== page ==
Monthly Archives: April 2020

A Tale of Two Lunches

Can one enjoy lunch with friends on the Internet? Michele and I have a friend, Ernie De Salvo who lives in  NJ that we travel with often. In fact, we were with him in Naples and Rome for a month in February and March. He is a wine collector and an excellent cook, so we decided that even though we can’t get together in person, we could enjoy lunch and conversation via the internet.


We began our lunch with an appetizer of Tuscan style chicken liver pate which we ate with crackers.  Michele made it with garlic, capers, anchovies, and herbs.  It was very savory and rich but unfortunately, I didn’t take a photo of it.  Too busy eating.

Main Course

Our main course was chicken in a mustard sauce which we enjoyed with some simple roasted asparagus.  The  asparagus  in  the  photo  are  in  a special  asparagus  serving  bowl that  we bought  many  years  ago  in  Florence.

Mustard Chicken, made with shallots, herbs, white wine and a delicious  mustard  we  bought  in  Burgundy  last  year.

To drink, Michele and I had:

Chinon “Les Picasses” 1985 (Loire) Olga Raffault” Made from 100% Cabernet Franc. The soil is limestone and clay. The mid slope vines are at least 50 years old and are worked organically and harvested by hand.

The fruit is destemmed and whole uncrushed berries are fermented with indigenous yeast in stainless steel tanks. Fermentation and maceration lasts for 25 to 30 days depending on the vintage. The wine is aged for 2 to 3 years in oak and chestnut foudres of 30 to 50 HL. There is more aging in tank and bottle before release for about four years. This is a full bodied, structured and complex wine with hints of cherry, red and dark berries, a hint of smoke and a touch of meatiness

Ernie’s Lunch

While we enjoyed the above, Ernie was having the following:

For an antipasto, Parmigiano Reggiano, Finocchiona (fennel flavored salami) fatto in casa di Rosario, Pane e Olio.

This pasta is our friend’s personal concoction of traditional orecchiette, broccoli rabe, with garlic of course, combined with plenty of fried ground pork sausage meat. When it is all combined with a touch of peperoncino and plenty of grated Pecorino Romano, this pasta is to die for. The  last  are  his  words.  He  promises  to  make  it  for  me  when  we  can  get  together  again..

Barolo “Cannubi” 1995 made from 100% Nebbiolo Prunotto  Good color, classic Barolo nose of leather, tobacco, still dark cherry fruit. Tannins resolved but enough present to allow for more age. Wine paired well with orecchiette, broccoli rabe and sausage with plenty of pecorino grattugiato.

Though we couldn’t share our meals and wine, it was fun talking, laughing, and sharing our concerns on this strange predicament that we are all in.  For now, our internet lunches will have to do.






Filed under Barolo, Chinon, Ernie De Salvo

A Three Course Lunch with Wine

Every week since we have been staying in, Michele places an order for a grocery delivery.  If we are lucky, half of it arrives.  This Friday the delivery contained some treats.  There were Italian pork sausages, both sweet and hot, firm red bell peppers and a fresh mozzarella.  We decided to have a little appetizer of crostini topped with mozzarella and a little marinara followed by sausages roasted with onions, potatoes and red peppers.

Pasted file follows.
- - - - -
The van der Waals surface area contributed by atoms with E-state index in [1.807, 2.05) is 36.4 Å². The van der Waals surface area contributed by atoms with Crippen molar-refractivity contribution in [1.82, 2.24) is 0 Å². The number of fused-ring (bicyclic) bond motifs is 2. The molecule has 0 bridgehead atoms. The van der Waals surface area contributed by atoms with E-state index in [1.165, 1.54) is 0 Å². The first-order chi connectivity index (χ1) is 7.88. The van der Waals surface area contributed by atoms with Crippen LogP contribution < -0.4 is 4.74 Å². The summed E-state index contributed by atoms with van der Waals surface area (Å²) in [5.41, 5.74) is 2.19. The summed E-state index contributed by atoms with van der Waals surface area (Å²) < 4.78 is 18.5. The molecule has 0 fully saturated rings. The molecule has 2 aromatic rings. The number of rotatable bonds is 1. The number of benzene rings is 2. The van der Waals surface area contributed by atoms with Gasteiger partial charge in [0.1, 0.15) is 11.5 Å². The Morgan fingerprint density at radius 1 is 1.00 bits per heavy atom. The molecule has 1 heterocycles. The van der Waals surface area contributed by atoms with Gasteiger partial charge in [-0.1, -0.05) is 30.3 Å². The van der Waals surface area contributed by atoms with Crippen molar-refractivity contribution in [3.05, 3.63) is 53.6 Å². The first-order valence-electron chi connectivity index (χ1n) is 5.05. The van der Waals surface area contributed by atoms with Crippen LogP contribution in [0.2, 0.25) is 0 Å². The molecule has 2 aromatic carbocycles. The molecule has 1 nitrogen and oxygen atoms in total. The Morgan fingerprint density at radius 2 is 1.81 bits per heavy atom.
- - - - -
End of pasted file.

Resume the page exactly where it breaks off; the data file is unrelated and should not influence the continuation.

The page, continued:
While Michele cooked, we couldn’t help nibbling on the mozzarella. 

Then we had the mozzarella on toasted Italian bread with tomato sauce

The peppers, potatoes  and onion  were  all  red.

Here they are sliced and ready for the oven.   A  generous  drizzle  of  olive  oil  and  they  were  ready  for  the  oven.  The  sausages  went  in  about  15  minutes  later.  

On the platter.  The  vegetables  were  nice  and  brown  and  crusty.

On the plate

The Wine

Valpolicella Superiore DOC 2012 I Saltari made from 60% Corvina, 20% Rondinella,10% Croatina and 10% Corvinone. The grapes are grown in the Mezzane Valley in the region of the Veneto on terraced hillside vineyards in calcareous and alkaline soil. After a careful collection of the grapes, vivification takes place in temperature controlled stainless steel tanks. After racking, the wine is transferred to different size barrels for malolactic fermentation. For 12 to 14 months, the wine goes through regular racking and topping up of the barrels until blending. The wine is unfiltered.  It has hints of small berries like currants and blackberry with hints of tobacco and leather and a touch of cherry. $29. This winery also produces an excellent Amarone.


Dessert was simple:  my favorite ciambelline, made by Michele, red wine and fennel cookies with a good cup of espresso.


Filed under I Saltari, Uncategorized, Valpolicella

Amalfi Style Calamari with a Local Wine

Michele and I have been staying home since our return from Rome on March 6th except for going food shopping and taking walks to the Greenmarket. There is really no place to go in NYC and it looks like it will be that way until the middle of May, at least. What can I write about? I cannot write about travel, visits to winemakers, restaurants,  wine tastings and eating and drinking with friends.

I will just have to write about what I am eating and drinking at home, one wine and one dish at a time.  Every day, Michele tells me what she is making and I match it with a wine.


  1. Calamari with Tomatoes and Potatoes Amalfi Coast Style — We first had this at La Gavitella, a restaurant on the beach in Praiano, near Amalfi.  There it is called Totani e Patate, totani being a type of squid.  It’s a very simple dish and easy to make with local products.

We were able to get in an order of fresh squid from Agata & Valentina.  Michele cut the squid into rings.  Unfortunately, they sent us only the tubular bodies and not the tentacles, so we had to do without.  The  first  step was  to  saute  several  cloves  of  chopped  garlic  in  olive  oil  with  some  peperoncino.  Then  add  the  squid and saute  for  a minute  or  two.